The above-mentioned experimental result was unexpected and surprising, because it was expected that due to the small specific resistance of the photoconductor, the current would extend in the lateral direction of the photoconductor and, accordingly, would not be able to pass through the recording layer in the fomr of an image pattern.

Although the reason for the above-mentioned phenomenon is not clarified yet, it is presumed that an electric barrier is formed at the boundary between the photoconductor and the recording layer which are in close contact with each other, and that the electric barrier has the effect of allowing photocurrent to pass only through exposed portions.

In general, the distribution of charges is not uniform at the surface of a semicondcutor which is in contact with a redox material. When the surface of the semiconductor has the non-uniform distribution of charges, a depletion layer is formed at the surface of the semiconductor. (These phenomena are described in detail in the literature titled "Electrochemistry of Boundry Regious from the Molecular Viewpoint" in the publication of "KAGAKUSOSETSU", No. 7, 1975 edited by Japan Chemistry Society). Inside the depletion layer formed along the surface of the semiconductor, there exists an electric field which is perpendicular to the surface of the semiconductor. It is presumed that the perpendicular electric field plays an important role in forming a photocurrent pattern upon the irradiation with light. That is, in the image recording material of the present invention, when the boundary between the photoconductor and the recording medium is exposed to light under the impression of the reverse bias, the photoconductor absorbs the light, and photocarriers appear in the photoconductor. It is presumed that the photocarriers extends little or not all in the lateral direction of the photoconductor, but flow in the perpendicular direction of the photoconductor, because the electric field is perpendicular to the surface of the photoconductor, and that, as a result, a current flows into the recording layer which is composed of a redox material only in the exposed portions of the photoconductor.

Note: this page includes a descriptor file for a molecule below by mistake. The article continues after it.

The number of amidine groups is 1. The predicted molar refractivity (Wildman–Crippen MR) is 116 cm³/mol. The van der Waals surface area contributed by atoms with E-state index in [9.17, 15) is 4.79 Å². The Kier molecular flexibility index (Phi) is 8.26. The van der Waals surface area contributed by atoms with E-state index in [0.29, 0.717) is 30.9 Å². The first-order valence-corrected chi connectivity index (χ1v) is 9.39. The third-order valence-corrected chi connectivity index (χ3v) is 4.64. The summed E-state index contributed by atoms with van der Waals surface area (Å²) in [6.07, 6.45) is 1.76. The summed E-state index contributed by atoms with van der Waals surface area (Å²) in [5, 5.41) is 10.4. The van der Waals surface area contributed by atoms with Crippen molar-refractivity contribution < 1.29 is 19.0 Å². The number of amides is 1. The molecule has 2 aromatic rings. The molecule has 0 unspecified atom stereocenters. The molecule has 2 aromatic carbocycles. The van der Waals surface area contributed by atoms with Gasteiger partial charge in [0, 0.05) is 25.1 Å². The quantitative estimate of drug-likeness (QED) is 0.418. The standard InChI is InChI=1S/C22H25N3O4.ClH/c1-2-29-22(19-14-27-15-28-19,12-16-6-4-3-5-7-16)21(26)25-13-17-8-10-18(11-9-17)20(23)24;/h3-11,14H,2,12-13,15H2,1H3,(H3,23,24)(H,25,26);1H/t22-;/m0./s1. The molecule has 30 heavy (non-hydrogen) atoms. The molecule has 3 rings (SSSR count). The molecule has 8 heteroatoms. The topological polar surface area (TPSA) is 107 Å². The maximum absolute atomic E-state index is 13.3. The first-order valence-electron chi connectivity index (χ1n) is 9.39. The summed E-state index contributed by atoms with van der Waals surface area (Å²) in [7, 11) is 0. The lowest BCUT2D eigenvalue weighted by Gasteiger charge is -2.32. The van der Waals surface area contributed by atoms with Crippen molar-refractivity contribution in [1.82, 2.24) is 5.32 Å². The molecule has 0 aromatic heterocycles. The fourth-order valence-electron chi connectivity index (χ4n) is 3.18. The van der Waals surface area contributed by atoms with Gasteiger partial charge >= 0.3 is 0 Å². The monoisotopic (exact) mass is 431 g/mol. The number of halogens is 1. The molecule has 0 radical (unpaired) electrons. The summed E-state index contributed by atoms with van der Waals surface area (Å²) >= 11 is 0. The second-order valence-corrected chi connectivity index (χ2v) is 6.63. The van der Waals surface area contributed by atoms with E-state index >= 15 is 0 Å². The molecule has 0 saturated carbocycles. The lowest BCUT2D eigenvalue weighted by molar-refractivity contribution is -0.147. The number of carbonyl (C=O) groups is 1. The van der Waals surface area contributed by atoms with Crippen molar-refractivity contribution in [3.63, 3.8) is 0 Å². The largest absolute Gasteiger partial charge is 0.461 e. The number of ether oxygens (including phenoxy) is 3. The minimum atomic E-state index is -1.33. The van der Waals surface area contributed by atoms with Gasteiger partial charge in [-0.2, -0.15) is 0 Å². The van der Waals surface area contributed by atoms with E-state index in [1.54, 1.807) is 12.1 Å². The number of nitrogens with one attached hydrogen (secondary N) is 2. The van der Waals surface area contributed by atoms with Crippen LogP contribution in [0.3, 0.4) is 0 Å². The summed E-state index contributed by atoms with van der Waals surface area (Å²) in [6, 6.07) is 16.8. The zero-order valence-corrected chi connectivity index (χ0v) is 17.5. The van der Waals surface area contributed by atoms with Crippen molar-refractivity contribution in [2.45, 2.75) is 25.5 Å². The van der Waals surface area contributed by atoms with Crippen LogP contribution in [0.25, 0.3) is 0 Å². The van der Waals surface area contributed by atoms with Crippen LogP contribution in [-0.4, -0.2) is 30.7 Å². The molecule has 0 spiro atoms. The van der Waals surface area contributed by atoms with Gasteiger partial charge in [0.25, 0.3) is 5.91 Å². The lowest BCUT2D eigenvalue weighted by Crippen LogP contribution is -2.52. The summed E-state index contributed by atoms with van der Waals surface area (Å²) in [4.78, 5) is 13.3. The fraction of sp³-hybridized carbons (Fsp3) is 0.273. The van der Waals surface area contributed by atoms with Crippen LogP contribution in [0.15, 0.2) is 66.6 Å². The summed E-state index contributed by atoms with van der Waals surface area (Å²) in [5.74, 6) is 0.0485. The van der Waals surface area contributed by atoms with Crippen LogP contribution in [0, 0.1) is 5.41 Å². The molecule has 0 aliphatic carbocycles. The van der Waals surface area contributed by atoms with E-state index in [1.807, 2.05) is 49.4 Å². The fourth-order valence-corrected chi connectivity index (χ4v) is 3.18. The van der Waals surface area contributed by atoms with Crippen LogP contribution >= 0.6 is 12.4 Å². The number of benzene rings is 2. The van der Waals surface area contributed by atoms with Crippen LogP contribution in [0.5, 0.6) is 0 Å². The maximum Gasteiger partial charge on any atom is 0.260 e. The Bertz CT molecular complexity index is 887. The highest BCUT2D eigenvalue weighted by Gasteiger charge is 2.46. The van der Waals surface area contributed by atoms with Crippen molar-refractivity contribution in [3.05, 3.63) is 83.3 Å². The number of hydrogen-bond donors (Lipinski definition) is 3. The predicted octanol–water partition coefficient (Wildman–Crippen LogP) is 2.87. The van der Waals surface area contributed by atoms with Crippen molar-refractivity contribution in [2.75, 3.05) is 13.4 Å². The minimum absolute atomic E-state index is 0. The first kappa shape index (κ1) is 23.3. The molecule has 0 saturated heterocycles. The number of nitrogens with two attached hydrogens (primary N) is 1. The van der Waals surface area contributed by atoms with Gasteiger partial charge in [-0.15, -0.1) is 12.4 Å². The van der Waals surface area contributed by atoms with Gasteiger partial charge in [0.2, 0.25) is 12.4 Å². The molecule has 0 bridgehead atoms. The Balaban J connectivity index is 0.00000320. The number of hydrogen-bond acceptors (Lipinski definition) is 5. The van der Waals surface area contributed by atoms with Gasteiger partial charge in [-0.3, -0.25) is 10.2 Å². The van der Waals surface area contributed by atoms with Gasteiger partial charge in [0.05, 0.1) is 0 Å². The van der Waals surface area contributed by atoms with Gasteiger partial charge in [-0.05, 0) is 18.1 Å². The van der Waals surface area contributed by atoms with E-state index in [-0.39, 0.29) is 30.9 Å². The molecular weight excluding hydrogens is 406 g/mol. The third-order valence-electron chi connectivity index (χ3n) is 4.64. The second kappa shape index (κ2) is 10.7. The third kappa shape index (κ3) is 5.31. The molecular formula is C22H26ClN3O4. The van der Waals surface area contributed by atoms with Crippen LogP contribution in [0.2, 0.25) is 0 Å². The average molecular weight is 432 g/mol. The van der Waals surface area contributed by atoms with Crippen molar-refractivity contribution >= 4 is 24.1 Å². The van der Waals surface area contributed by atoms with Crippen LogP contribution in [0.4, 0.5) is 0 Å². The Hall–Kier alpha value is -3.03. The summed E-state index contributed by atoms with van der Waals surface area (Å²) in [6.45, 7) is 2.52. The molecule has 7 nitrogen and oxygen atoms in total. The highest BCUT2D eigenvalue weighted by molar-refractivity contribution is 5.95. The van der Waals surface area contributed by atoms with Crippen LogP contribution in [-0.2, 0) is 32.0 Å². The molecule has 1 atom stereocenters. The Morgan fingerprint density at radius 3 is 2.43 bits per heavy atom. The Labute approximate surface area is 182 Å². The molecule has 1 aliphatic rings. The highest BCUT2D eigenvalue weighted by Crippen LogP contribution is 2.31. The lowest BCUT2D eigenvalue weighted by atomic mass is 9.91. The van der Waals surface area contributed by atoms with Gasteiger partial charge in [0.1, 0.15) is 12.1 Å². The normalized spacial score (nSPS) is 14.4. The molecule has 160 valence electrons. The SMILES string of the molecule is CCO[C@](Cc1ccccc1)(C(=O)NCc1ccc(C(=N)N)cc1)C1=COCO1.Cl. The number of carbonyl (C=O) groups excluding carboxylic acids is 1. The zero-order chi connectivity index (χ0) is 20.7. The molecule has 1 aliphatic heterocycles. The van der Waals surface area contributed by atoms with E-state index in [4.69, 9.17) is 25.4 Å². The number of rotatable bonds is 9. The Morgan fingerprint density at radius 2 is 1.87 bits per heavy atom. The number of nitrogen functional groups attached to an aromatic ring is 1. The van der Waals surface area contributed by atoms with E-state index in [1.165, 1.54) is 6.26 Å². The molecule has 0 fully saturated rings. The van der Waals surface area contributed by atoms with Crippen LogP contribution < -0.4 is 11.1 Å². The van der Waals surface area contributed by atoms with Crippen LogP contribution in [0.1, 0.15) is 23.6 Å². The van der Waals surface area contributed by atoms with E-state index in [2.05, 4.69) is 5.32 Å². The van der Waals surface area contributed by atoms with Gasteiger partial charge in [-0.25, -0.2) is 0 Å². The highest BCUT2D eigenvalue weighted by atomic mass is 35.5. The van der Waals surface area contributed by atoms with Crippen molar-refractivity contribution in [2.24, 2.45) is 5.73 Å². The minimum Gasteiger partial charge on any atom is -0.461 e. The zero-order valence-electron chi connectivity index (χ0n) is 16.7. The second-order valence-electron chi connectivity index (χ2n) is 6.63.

Further, a similar experiment was conducted by using n-type CdS instead of the n-type GaAs used in the abovementioned experiment. In this experiment as well, an electric rectification effect was observed in the investigation of the V-I characteristic, and thus, it was confirmed that an electric barrier was formed at the boundary between the photoconductor and the recording layer. In the combination of the n-type CdS photoconductor and the above-mentioned recording medium, forward bias is attained by impressing then-type Cd/S with negative potential and the recording layer with positive potential.

When the reverse bias is made to exceed a certain value, the current sharply rises. The voltage at which the current starts to rise is referred to as "Vr·th". When the n-type CdS which was in close contact with the recording layer was exposed to light while a reverse bias lower than but close to Vr·th was impressed between the n-type CdS and the recording layer, the photocurrent increased as a function of the impression time. Further, surprisingly, when the n-type CdS was exposed to a light pulse, and the impression of the voltage was continued after the exposure, the amount of photocurrent did not decrease, but increased. The phenomenon was constantly observed during the impression of the voltage. This phenomenon is a very desirable phenomenon for image recording, and, by utilizing this phenomenon, the amount of the current passing through the recording layer can be markedly increased up to as much as about a hundred times, sometimes up to 104 to 105 times as large as that obtained by impressing a reverse bias only during the exposure to light. Actually, in the image recording process employing the above-mentioned image recording material, it was found that the resulting sensitivity in the image recording process utilizing the photocurrent obtained during and after the exposure is about a hundred times as high as that of the image recording process utilizing only the photocurrent obtained during the exposure. The above-mentioned phenomenon is referred to as the "photoswitching effect". Although the mechanism which led to the result obtained in the experiment is not clearly understood, the result itself is a very desirable one in the recording of images.

BRIEF DESCRIPTION OF THE DRAWINGS

FIGS. 1, 2 and 4 are schematic cross-sectional views showing a method for measuring the V-I characteristic of an image recording material in accordance with an embodiment of the present invention,